A Life Course Approach For Injury Prevention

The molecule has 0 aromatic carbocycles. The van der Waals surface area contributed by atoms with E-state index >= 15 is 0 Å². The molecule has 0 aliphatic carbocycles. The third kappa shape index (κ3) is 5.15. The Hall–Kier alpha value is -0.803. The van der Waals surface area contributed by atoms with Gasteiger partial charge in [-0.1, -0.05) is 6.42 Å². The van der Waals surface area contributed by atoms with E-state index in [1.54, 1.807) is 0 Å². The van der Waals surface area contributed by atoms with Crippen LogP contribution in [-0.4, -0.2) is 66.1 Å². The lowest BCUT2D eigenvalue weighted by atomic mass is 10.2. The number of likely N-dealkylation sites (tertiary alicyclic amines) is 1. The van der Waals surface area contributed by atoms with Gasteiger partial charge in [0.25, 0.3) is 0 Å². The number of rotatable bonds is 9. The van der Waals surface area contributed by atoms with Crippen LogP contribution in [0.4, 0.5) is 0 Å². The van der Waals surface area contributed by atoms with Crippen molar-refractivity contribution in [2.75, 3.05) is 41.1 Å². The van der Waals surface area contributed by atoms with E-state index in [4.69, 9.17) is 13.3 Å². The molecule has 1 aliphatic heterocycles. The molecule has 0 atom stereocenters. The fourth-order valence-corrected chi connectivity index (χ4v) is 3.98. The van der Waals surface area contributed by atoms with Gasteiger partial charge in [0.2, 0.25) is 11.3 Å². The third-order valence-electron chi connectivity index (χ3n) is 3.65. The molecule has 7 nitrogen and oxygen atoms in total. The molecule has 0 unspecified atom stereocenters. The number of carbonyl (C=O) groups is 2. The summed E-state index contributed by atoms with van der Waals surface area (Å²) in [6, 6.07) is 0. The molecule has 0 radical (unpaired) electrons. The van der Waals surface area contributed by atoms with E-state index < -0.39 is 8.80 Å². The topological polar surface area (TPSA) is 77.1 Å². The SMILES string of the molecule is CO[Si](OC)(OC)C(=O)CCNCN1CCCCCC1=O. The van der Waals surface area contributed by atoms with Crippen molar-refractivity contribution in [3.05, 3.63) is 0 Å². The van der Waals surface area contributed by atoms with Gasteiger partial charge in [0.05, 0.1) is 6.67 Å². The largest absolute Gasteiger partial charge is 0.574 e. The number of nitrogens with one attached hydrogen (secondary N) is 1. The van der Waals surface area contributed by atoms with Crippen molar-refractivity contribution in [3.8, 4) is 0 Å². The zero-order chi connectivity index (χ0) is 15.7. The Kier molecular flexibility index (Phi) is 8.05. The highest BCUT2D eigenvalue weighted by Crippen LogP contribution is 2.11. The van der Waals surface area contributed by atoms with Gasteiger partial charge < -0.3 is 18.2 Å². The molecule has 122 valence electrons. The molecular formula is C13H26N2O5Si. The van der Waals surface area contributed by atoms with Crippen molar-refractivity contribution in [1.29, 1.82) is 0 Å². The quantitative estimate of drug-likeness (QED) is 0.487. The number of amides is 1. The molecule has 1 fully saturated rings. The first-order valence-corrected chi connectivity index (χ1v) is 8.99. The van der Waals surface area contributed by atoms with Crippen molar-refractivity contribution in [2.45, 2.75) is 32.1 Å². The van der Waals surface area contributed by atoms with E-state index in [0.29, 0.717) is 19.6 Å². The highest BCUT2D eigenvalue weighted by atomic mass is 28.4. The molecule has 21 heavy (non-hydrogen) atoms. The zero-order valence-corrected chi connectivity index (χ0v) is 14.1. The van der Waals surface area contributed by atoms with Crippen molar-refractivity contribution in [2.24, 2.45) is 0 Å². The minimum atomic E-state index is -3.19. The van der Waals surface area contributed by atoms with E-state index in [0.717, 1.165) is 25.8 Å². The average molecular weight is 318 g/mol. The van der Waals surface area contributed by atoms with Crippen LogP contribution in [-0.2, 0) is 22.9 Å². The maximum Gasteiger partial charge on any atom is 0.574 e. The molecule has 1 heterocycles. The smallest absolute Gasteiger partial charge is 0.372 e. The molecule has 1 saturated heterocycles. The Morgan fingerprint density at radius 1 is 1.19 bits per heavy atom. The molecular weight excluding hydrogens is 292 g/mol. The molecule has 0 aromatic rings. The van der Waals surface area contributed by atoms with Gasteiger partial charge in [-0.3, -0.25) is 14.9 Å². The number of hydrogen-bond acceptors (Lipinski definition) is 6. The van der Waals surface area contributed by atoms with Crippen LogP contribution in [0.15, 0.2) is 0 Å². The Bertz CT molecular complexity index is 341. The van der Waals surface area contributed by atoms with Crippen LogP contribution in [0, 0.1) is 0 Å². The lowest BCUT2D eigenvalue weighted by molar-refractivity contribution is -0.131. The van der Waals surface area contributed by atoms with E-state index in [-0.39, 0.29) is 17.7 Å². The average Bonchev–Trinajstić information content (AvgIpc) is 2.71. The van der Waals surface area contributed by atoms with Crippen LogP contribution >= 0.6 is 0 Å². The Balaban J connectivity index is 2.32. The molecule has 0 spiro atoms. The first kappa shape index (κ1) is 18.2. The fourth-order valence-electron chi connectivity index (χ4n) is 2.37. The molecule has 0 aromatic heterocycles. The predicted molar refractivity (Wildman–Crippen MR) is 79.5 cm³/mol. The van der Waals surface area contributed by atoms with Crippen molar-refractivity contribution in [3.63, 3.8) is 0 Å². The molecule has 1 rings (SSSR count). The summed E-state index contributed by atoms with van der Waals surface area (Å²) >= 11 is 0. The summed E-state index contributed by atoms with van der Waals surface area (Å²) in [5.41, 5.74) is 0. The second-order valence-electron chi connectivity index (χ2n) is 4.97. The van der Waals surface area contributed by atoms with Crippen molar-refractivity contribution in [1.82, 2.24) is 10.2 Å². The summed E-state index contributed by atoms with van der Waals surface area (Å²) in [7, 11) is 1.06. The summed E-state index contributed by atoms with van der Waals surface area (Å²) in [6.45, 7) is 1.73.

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The Hosking and colleagues 2011 article “A life course approach to injury prevention: a “lens and telescope” conceptual model” examines the prospect of extending common injury concepts (Haddon Matrix) by integrating ecological (lens) and life course (telescope) models into injury research. The paper delineates how the “lens and telescope” models would urge looking beyond proximal influences to injury to more distal, but equally important potential contributing factors. Given the main tenets of life course and ecological theories are time and context, an injury would not merely be considered as an incident influenced by distinct events. Rather, the injury would be as a result of a lifetime (and previous lifetimes) of contributing factors. For example, an injury caused by a car accident is not merely influenced by speed, but by behavior modeling and the individual’s access to resources based upon socio economic status. According to Hosking, previous injury prevention concepts were narrow in their focus, only focusing on the “host,” “vehicle” or “environment.” By integrating life course and ecological theories the scope is expanded through the theories core principles. The following is a brief outline of the core principles of life course and ecological theory respectively. Life Course Approach Dr. Glen Elder, the major contributor to the life course approach, developed the core principles of the theory after analyzing the data from his “Children of the Great Depression”
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